When the CT scanner at Marshalltown Medical & Surgical Center went down the night of June 6, CEO John Hughes knew who to call.
He soon had McFarland Clinic Executive Director Jodi Faustlin on the phone to see if the hospital's neighbors could help out.
What transpired over the course of four days was a partnership that had MMSC Emergency Room patients in need of the vital scan wheeled across the skywalk and into McFarland for the test.
T-R PHOTO BY ANDREW POTTER
McFarland Clinic employees Tiffany Barthelmy, left, and Ashley Hauser stepped up to provide the use of the CT scanner to Marshalltown Medical & Surgical Center patients from June 6 to 10. MMSC’s scanner went down and patients were wheeled to neighboring McFarland.
Faustlin said this action was key to keep patients in the community, rather than have to send them out of town.
"We are all in this together," she said.
Aside from the gratitude of the CT scanner, McFarland also offered up the services of CT technologist Tiffany Barthelmy. With one technologist on vacation and one pregnant, Barthelmy put in yeoman's work over the course of the four days helping patients get the scan.
"Tiffany really stepped up," Faustlin said. "It's not easy to interrupt your entire schedule and get your brain ready to see the patients."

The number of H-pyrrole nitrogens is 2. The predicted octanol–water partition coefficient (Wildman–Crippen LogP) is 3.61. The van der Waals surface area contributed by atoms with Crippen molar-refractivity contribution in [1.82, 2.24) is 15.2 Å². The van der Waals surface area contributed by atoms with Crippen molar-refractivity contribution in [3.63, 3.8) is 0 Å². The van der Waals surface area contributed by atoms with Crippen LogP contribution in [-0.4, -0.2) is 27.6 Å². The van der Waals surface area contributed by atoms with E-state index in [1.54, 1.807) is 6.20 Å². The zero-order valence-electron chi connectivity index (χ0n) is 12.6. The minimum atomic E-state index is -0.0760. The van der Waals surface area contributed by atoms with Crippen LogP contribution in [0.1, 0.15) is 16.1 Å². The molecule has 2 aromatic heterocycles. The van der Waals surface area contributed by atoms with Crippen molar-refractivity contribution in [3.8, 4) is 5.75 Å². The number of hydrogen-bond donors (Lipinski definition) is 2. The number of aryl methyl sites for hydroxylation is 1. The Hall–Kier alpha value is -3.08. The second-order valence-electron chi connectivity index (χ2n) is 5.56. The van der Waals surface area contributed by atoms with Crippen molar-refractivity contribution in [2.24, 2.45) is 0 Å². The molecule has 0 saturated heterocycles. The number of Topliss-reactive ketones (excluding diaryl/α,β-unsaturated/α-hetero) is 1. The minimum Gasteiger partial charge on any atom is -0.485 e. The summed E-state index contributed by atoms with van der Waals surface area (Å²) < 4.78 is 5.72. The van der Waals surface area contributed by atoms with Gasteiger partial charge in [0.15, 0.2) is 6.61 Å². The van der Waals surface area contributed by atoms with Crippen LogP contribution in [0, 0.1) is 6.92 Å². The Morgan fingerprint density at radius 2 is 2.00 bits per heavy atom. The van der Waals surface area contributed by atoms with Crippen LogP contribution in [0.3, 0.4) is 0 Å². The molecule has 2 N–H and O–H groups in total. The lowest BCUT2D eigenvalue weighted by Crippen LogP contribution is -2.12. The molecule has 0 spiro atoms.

Patients in the ER at MMSC that needed this diagnostic scan were transported down a hallway, into an elevator up to the second floor, across the skywalk, then down another elevator to the CT scanner that is on the main floor of McFarland.
"It actually went really smooth," Barthelmy said. "Everybody worked together nicely."
A total of 48 patients from MMSC used the scanner over the course of the four days. Barthelmy said she took pride in being able to help so many people.
"It feels pretty good," she said.
Hughes said CT scanners like the one at MMSC have an up time (working rate) of 99.3 percent, so it failing is a rarity. The hospital had to wait on a part and a technician to get into town to get it fixed. It is now up and running fine.
Hughes appreciated the help of McFarland and said partnerships are common among health care providers in town.
"This is reflective of the relationship that exists," Hughes said.